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  #1  
Old 08-03-2016, 09:02 PM
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The Family of Crown Princess Masako - The Owadas

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Masako is the eldest daughter of Yumiko Egashira and Hisashi Owada who is a senior diplomat and former president of the International Court of Justice. She has two younger sisters, twins named Setsuko and Reiko

Masako went to live in Moscow with her parents when she was two years old, where she attended Detskiysad (kindergarten in Russian) No. 1127 daycare.
At the age of five, Masako's family moved to New York City, where she attended New York City public kindergarten No. 81.

In 1971, the Owadas returned to Japan, moving in with her maternal grandparents in Meguro while Hisashi returned to the Foreign Ministry office.[5] After failing the entrance examination and attending two other schools in a span of a few weeks, Masako was able to enter Futaba Gakuen, a private Roman Catholic girls' school in Denenchofu, Tokyo. Established by the Congregation of the Holy Infant Jesus in 1872, Masako's mother and maternal grandmother had graduated from this school as well. (...)
Continue reading here:

https://en.wikipedia.org/wiki/Masako...ncess_of_Japan
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  #2  
Old 08-03-2016, 09:15 PM
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Mr Egashira Utaka, Crown Princess Masako's maternal grandfather, owned CHISSO Corporation. CHISSO is the chemical company that is responsible for the Minamata disease.
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  #3  
Old 08-07-2016, 11:58 AM
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More on the Crown Princess's family and the problem with her grandfather:

A German book about Crown Princess Masako

A German book about Crown Princess Masako
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  #4  
Old 02-05-2018, 04:31 PM
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Masako's father, Hisashi Owada will retire from the International Court of Justice in the Netherlands and return to Japan. His term ends in 2021 but with the Emperor's abdication and Masako becoming Empress when CP Naruhito ascends in 2019, the government decided on Mr. Owada's retirement. Professor Yuji Iwasawa from the University of Tokyo is among the candidates to replace him.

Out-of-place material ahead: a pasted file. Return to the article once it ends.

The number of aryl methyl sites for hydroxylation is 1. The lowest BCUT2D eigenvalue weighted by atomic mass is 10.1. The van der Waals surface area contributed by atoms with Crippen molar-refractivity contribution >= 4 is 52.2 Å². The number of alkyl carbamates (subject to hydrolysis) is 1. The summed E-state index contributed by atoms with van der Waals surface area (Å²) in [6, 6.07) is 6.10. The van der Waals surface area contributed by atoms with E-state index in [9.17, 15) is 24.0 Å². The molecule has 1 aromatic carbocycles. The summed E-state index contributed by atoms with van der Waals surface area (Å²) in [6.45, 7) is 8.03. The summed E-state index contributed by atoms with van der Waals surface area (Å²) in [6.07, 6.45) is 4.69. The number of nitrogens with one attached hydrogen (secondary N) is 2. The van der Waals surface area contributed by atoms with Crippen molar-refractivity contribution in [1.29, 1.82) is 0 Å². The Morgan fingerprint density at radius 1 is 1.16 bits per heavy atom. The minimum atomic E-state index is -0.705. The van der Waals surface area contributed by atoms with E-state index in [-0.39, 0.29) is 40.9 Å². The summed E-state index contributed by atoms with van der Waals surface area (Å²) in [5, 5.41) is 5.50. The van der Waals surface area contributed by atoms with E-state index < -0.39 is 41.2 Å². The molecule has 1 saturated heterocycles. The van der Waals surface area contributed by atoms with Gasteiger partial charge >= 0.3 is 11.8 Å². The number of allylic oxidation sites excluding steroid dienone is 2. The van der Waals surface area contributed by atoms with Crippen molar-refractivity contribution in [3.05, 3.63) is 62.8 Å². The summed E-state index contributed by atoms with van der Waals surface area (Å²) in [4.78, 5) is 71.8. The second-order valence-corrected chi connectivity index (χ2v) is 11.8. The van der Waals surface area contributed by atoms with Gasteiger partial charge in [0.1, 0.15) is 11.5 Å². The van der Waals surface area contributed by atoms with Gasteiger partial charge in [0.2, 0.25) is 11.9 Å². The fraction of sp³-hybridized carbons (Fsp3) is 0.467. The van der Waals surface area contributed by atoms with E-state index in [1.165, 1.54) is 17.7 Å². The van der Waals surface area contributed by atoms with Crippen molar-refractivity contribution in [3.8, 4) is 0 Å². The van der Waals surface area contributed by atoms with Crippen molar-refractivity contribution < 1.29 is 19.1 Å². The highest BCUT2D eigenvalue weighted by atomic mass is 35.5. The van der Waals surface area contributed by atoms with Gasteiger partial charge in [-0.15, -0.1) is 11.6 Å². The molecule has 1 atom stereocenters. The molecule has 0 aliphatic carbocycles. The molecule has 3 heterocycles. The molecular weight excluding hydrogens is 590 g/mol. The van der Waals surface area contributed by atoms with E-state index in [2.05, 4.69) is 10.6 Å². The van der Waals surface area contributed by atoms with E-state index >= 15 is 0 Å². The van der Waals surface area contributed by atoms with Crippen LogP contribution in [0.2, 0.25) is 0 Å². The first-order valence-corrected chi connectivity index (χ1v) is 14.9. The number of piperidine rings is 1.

Source: FNN, Mainichi

ETA: Crown Princess's father to retire from int'l judge role, return to Japan - The Mainichi
Quote:
[...]

It was initially intended that Owada would continue in his ICJ role at The Hague until his term expired in 2021. However, it is thought that the government has decided to cut his term short, taking into account the fact his daughter is set to become the Empress of Japan, in tandem with Crown Prince Naruhito's ascension to the Chrysanthemum Throne, scheduled for May 1, 2019.

Prior to becoming an ICJ judge in 2003, Owada also held roles such as vice-minister for foreign affairs and ambassador to the United Nations. In 2009, he became the first Japanese person to become president of the ICJ, and continued working at the organization even after stepping down as president in 2012.

[...]
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  #5  
Old 02-13-2018, 04:52 PM
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Hisashi Owada met with Prime Minister Shinzo Abe on February 13th. Mr. Owada will send his resignation letter to the director of the International Court of Justice (ICJ) on June 6th and officially retire the next day.

Source: Sankei
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  #6  
Old 02-13-2018, 05:01 PM
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Interesting development. Does that mean they consider it inappropriate for the father of the empress to hold such a position or do they like to have him back in Japan so they can support their daughter, son-in-law and granddaughter?

Do you think he had any say in this himself or is he just ordered to step down?
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  #7  
Old 05-18-2018, 01:55 AM
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Hisashi Owada at a U.N. Security Council meeting in New York on May 17th.

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Departing ICJ Judge Hisashi Owada stresses importance of UNSC working with court to maintain peace | The Japan Times
Quote:
[...]